- Reducing aggressive or self-injurious behaviors
- Teaching self-care and daily living skills
- Improving focus, listening, and learning readiness
- Promoting safety awareness and appropriate social interactions
Is ABA Therapy Effective?
Decades of scientific research support ABA as an effective therapy for autism. It is considered an evidence-based practice by agencies like the U.S. Surgeon General and the American Psychological Association.
Studies show ABA can:
- Teach communication, social, academic, and self-care skills
- Reduce problem behaviors
- Improve IQ scores and cognitive functioning
- Support success in school and community settings
Research also indicates early intensive ABA intervention leads to the best outcomes long-term. While autism is lifelong, ABA therapy helps people reach their full potential and lead more independent, fulfilling lives.
Of course, progress depends on factors like age of intervention, program intensity, and each person’s individual abilities. But overall, studies show 40-50% of children who receive ABA therapy are able to succeed in mainstream classrooms. And some are even able to function without special supports.
ABA therapy also helps improve quality of life for families of children with autism. Parents and caregivers report lower stress levels and more optimism about their child’s future after ABA.
Finding Quality ABA Therapy
Because ABA involves changing behaviors, it is critical programs are designed and overseen by properly credentialed professionals.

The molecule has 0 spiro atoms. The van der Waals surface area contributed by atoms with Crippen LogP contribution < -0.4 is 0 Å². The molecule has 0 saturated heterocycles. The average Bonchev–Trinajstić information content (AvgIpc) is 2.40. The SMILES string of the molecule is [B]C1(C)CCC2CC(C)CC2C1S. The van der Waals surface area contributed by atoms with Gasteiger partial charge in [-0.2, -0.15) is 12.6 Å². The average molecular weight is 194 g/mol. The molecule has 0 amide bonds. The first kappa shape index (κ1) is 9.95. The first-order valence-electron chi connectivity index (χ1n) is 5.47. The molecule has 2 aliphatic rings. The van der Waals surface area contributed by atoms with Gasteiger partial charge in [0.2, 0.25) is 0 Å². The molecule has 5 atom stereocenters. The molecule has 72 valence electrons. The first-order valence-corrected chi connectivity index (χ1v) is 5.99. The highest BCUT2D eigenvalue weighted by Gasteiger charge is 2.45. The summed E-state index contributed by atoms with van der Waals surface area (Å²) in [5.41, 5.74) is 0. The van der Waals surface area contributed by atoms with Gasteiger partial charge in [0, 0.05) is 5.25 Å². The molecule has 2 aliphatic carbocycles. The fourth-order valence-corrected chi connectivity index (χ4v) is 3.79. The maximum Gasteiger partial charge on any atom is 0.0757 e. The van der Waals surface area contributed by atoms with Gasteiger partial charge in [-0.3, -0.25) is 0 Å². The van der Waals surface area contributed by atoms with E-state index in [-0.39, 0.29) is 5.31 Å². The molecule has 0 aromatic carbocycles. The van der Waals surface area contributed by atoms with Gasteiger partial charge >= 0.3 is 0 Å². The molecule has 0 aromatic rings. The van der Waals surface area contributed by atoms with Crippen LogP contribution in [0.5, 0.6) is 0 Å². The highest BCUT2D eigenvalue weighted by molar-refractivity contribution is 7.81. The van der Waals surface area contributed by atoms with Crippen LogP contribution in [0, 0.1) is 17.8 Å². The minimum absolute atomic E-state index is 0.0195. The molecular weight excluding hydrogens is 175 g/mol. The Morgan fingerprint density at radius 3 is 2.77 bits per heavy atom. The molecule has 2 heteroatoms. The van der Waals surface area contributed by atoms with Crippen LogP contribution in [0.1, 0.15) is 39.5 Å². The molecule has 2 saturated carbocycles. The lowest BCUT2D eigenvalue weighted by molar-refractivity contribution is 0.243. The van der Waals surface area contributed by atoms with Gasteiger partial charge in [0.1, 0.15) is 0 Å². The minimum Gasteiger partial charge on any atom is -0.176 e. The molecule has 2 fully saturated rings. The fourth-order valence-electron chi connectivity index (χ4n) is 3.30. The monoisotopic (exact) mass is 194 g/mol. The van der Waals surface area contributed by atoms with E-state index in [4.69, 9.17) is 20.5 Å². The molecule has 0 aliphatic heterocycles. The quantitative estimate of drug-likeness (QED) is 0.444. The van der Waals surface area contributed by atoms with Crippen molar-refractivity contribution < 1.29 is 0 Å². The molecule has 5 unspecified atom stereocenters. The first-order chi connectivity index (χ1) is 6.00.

When researching ABA therapy, look for providers who are:
- Licensed behavior analysts (BCBAs) – Have met rigorous education, training, and experience standards. BCBAs design treatment plans, oversee RBTs, and monitor progress.
- Registered behavior technicians (RBTs) – Complete ABA coursework plus supervised fieldwork. RBTs provide the direct ABA therapy.
- Accredited – By organizations like the Behavior Analyst Certification Board (BACB) or Association of Professional Behavior Analysts (APBA)
Quality indicators also include:
- Individualized, comprehensive assessments – To identify each person’s unique needs and goals
- Evidence-based treatment plans – Designed around scientifically-proven ABA techniques
- 1:1 intervention – Especially when initiating an ABA program
- Intensive hours – Most experts recommend 25-40 hours per week
- Parent training – So families can apply ABA strategies at home
- Continual progress monitoring – With data collected to track skills gained
- Supporting generalization – Helping apply learned skills to other settings
The Benefits of ABA Therapy
When provided by qualified professionals, ABA therapy offers numerous benefits for people with ASD:
- Helps achieve individualized goals related to communication, behavior, social, academic, and adaptive living skills
- Can improve cognitive and language abilities, social skills, and daily functioning
- Evidence-based method proven effective through decades of research
- Uses positive reinforcement to motivate positive change
- Fosters independence, confidence, and quality of life
- Allows people to learn and grow throughout their lives
- Provides resources and support for families and caregivers